The public hanging of two men in Tehran's Artists Park has triggered an intense debate in Iran's blogosphere about the death penalty.
According to Amnesty International, there were 500 executions in Iran in 2012 and 10 percent of these took place publicly. The number of public hangings is rising.
On January 20, 2013, two young men - both under the age of 25 - who had been convicted of robbery and extortion were executed in public. They were hanged from extendable cranes attached to police trucks. This time it didn't happen in a stadium or on a market place but in the capital's Artists' Park - a place where writers and musicians like to meet.
Many wondered why the park had been chosen. One blogger from Tehran thought the government was sending out a signal to intellectuals and dissidents.
"The regime wants to show that the death penalty can also come into question for critics." Another blogger supported this view: "Yesterday, an execution on a sports field, today in Artists' Park. Why is the death penalty taking place in such public spaces? Maybe the people are supposed to be even more intimidated."
Other internet users thought that the place of execution was incidental. They called for the abolishment of the death penalty. One user pointed out that not much time had gone by between the arrest of the two young men and their hanging. He questioned the legal procedure and the courts.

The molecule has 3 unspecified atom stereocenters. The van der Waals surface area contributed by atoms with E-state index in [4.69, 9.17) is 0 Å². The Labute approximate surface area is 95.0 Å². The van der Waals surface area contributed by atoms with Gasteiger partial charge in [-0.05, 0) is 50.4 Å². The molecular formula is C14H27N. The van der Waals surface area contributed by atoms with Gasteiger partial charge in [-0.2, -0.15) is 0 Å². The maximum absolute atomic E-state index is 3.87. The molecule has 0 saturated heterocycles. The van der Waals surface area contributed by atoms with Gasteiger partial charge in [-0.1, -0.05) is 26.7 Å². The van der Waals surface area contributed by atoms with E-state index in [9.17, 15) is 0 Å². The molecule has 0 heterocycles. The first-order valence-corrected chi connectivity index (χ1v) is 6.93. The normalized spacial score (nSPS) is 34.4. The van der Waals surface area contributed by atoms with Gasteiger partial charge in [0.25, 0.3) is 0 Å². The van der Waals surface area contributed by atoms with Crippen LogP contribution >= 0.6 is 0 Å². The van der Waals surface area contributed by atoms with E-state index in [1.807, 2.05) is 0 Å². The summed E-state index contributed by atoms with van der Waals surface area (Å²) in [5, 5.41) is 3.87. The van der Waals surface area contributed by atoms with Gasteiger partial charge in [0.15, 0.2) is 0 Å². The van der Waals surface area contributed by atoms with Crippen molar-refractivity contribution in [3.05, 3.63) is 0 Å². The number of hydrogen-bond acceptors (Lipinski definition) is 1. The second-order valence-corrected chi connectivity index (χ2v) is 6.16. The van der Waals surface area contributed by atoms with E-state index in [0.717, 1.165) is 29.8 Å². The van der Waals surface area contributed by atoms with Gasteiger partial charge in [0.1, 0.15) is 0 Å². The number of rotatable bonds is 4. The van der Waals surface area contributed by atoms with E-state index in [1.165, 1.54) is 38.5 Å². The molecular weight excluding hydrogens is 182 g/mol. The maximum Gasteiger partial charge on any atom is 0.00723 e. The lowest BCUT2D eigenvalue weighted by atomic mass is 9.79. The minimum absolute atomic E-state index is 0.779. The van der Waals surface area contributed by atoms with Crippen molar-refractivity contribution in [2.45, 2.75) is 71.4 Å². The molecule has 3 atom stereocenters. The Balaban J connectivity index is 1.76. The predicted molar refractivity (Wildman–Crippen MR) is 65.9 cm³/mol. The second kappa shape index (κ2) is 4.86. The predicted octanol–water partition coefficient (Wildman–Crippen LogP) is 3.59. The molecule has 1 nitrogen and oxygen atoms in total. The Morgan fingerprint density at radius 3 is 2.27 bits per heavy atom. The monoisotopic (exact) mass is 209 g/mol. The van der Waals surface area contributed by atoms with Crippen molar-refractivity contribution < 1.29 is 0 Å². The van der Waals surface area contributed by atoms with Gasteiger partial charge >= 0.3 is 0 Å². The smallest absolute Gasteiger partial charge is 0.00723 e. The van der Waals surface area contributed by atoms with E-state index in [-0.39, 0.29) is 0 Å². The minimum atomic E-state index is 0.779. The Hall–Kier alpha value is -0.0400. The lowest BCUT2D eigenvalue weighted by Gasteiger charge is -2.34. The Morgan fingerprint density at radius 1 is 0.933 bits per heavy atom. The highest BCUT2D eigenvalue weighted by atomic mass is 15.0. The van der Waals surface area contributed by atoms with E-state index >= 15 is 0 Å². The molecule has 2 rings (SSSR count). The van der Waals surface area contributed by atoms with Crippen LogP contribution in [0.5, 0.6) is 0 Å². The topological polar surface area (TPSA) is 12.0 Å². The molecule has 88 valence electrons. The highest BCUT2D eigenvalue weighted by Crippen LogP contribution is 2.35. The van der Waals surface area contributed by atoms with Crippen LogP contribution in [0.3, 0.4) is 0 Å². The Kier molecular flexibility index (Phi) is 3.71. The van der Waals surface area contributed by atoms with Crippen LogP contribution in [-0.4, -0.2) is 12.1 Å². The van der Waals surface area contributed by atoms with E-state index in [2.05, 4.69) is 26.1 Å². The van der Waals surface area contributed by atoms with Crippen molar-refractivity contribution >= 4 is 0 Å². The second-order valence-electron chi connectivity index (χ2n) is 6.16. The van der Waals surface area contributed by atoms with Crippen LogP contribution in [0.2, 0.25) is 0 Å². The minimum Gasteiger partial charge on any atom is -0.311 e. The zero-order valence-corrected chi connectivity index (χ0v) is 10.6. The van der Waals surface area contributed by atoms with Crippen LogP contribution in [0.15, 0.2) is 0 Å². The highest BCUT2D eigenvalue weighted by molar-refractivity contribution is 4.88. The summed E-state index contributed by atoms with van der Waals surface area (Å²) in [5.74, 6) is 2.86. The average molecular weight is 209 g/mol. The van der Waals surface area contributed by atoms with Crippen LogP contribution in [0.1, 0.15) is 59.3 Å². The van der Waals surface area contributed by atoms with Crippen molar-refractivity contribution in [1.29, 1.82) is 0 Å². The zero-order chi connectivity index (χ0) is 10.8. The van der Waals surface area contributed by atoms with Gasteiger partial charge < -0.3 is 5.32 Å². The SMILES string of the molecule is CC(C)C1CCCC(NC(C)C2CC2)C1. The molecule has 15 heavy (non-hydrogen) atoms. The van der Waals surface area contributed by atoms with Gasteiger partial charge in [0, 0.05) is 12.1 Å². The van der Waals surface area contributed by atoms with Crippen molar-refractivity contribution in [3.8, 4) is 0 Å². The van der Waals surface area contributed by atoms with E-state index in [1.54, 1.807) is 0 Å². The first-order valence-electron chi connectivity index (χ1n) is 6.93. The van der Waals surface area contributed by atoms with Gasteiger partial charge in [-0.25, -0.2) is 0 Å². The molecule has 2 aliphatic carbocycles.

Reactions on DW's Facebook page
Within hours, hundreds of users had reacted to the incident on DW Farsi section's Facebook page. They criticized the government and pointed out that the death penalty and public hangings had not reduced the number of crimes in Iran. "If the death penalty had functioned as a deterrent, there would be fewer crimes," one user wrote. "But the numbers are clearly rising."
Many bloggers and users of social networks also criticized the crowds of people who actually watched public executions.
"Going to hangings has become a kind of entertainment today," one user said. Many others also criticized the fact that mainly young people, even children, queued up to see a hanging. "Violence produces violence," one Facebook user said. "Why are you bringing your children with you to cheer at a public hanging?" he asked. "Public hangings are the state's use of violence. Can you guarantee that your children who are witnessing such violence at such an age won't be traumatized psychologically and won't themselves become criminals one day?"
The blogger Amir Hadi Anwari also called for more restraint. He said Iranian society had a responsibility. "So long as there are people who climb trees to have a better view of a public hanging and who record them with their phones, it is hard to imagine an end to the death penalty. Those who are calling for an abolishment of executions in Iran have no idea about the realities of Iranian society."
There were also some bloggers in favor of the death penalty. They said it was a good deterrent.